I'll admit, I was swept up in the sheer novelty of last year's G5, but that modular gamble hasn't paid off the way LG hoped. That explains why the G6, which LG has already revealed in drips and drabs, seems like a dramatic change. All signs point to the G6 being a non-modular device, which, while unsurprising in some ways, should come as a blow to G5 adopters who believed the company when it said those bolt-on Friend accessories would be compatible with this year's flagship phone. Still, some things are familiar: It packs an upgraded quad-DAC for high-resolution audio (like last year's V20), as well as a dual-camera setup similar to what was used on the original G5.
That's not to say the rest of the package as we understand it isn't a little weird. LG has confirmed that the phone will have a big screen running at an odd aspect ratio (18:9, compared with 16:9 on most other phones). Rumors also suggest that the device will pack a relatively common Snapdragon 821 chipset instead of the newer, more powerful Snapdragon 835. That would be a bummer, but there might be one big silver lining: Reports claim that the G6 will be the first non-Pixel smartphone to integrate Google's Assistant. Considering that the V20 was the first phone to ship with Android 7.0 Nougat preloaded, we'd be a little surprised if that last tidbit weren't true.
In years past, HTC used MWC as a launching point for whatever new flagship it was working on that year. This year, however, the company pulled back the curtain on the U Play and flagship-level U Ultra closer to CES, leaving HTC without new high-end hardware to show off in Spain. It's an unorthodox approach but one that another competitor is running with too.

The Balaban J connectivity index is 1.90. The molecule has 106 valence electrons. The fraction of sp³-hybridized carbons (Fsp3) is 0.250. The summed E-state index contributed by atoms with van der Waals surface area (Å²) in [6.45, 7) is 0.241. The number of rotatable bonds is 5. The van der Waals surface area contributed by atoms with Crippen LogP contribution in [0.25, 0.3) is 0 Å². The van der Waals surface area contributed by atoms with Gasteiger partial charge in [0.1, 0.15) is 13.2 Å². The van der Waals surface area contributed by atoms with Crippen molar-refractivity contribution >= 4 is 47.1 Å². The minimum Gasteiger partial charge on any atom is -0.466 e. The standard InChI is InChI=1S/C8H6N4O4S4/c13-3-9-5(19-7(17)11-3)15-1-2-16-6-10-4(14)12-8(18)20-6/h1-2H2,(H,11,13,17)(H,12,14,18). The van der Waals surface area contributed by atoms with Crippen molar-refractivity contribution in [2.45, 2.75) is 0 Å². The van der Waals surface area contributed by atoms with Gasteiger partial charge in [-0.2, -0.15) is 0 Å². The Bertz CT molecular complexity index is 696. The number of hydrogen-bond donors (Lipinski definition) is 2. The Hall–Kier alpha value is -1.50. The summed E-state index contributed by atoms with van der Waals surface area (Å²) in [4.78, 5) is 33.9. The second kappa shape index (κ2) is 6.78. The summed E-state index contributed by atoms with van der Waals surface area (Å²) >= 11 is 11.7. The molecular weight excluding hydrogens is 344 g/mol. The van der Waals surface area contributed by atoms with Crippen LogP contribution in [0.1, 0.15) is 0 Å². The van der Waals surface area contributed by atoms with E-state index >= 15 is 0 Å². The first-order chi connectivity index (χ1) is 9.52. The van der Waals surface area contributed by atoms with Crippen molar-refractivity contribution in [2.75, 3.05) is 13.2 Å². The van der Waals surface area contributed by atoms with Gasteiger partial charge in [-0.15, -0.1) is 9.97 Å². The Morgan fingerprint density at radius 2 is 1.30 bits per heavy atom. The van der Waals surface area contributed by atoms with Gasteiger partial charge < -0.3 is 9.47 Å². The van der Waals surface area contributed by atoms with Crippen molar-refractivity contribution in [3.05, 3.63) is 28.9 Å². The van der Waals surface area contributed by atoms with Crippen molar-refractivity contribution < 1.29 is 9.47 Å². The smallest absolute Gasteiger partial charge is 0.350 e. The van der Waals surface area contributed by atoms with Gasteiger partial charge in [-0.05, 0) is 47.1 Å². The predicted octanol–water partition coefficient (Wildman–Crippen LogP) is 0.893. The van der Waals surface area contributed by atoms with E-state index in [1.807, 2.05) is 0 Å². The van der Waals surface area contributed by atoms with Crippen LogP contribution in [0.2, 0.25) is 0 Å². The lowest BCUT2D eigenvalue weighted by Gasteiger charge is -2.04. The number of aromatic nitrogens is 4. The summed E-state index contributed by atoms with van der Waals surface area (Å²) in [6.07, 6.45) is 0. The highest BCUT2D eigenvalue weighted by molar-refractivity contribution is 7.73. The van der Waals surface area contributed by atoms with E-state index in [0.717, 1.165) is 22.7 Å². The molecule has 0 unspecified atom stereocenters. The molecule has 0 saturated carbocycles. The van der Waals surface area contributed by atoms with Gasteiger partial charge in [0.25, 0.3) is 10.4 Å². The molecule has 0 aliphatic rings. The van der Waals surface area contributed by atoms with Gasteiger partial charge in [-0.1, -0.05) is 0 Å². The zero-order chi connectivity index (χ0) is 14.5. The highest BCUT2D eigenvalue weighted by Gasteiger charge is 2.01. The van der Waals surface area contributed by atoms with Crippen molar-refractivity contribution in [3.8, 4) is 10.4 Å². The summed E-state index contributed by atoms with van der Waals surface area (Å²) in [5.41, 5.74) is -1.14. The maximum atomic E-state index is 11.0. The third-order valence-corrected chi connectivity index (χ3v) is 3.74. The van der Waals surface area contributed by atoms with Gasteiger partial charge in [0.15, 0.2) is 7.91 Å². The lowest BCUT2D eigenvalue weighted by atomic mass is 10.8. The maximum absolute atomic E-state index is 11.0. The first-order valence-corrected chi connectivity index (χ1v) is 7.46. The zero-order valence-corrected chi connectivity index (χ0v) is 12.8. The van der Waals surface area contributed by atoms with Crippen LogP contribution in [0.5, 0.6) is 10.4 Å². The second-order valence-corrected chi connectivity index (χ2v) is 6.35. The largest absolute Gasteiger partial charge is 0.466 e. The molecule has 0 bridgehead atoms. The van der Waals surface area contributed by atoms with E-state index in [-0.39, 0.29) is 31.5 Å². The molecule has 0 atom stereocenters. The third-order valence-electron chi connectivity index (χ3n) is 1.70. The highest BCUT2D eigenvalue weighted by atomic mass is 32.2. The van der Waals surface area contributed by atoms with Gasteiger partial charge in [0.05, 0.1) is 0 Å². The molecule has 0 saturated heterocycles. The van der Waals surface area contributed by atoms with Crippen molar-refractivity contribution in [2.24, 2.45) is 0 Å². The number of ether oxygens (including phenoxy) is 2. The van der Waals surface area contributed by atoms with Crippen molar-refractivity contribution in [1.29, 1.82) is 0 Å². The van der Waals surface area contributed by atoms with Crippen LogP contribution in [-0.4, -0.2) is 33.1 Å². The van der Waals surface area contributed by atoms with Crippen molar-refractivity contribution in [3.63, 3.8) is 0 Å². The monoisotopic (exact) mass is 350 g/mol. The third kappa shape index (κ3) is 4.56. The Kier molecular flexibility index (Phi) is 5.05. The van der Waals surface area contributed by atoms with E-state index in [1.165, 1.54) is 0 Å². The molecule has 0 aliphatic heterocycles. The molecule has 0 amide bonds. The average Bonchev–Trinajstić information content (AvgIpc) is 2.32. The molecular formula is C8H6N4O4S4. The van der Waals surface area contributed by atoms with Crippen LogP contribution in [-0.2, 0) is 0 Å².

This year is a peculiar one for Samsung as well: It's the first year in a long time when the company isn't unveiling its new flagship smartphone in Barcelona. The Galaxy S8 should make its official debut shortly after MWC, but we have word of new tablets in Spain to keep us satisfied. One is a follow-up to last year's Galaxy Tab S2, predictably called the Tab S3. Reports point to a 9.7-inch Super AMOLED screen and a Snapdragon 820 chip -- all the rage in last year's flagships -- with an included S Pen, to boot. We're also hearing Samsung will have another ultraportable Windows 10 tablet called the Galaxy Book. Conceptually, it'll be pretty similar to the awkwardly named Galaxy TabPro S, with one of Intel's Kaby Lake i5 processors. Surprise, surprise: This tablet will apparently come with an S Pen of its own, which only makes sense given Windows' penchant for pen inputs.
Beyond the stuff you'd normally expect at a show like this, Samsung also confirmed it's bringing some goodies from its experimental C-Lab. This time, it's mostly AR and VR stuff, including a pair of glasses that could replace your traditional PC monitor as well as a Gear VR app that pledges to help the vision-impaired watch TV and read screens more clearly. Remember, this is a part of the company where employees are encouraged to pursue offbeat ideas and generally act with the flexibility of a startup, so a little weirdness is to be expected.
No surprise here: Huawei will unveil its new P10 smartphone at the show, most likely with an all-metal body and the usual dual-Leica camera setup. That should sound pretty familiar, but new to the mix are a slew of unexpected colors unearthed by prolific leaker Evan Blass. At this point, it looks like the fingerprint scanner has been moved to the phone's front, under the screen, and it supposedly uses a Kirin 960 chipset with 4GB to 6GB of RAM and between 32GB and 128GB of storage. Like before, there's persistent word of a bigger, more premium model -- in this case, the P10 Plus. Leaked renders suggest it might have a curved screen similar to the S7 Edge.
It's also clear that Huawei will launch a new Android Wear 2.0 watch at the show. Most recently, a teaser image posted to Weibo points to a sportier build than the original. Also on deck is optional 4G LTE connectivity, which has become a hallmark feature of high-end wearables -- just look at Samsung's Gear S3 Frontier and the LG Watch Sport. There's currently no word on whether a classier model or a model specifically for women is in the works, but hey, what fun would this show be without surprises?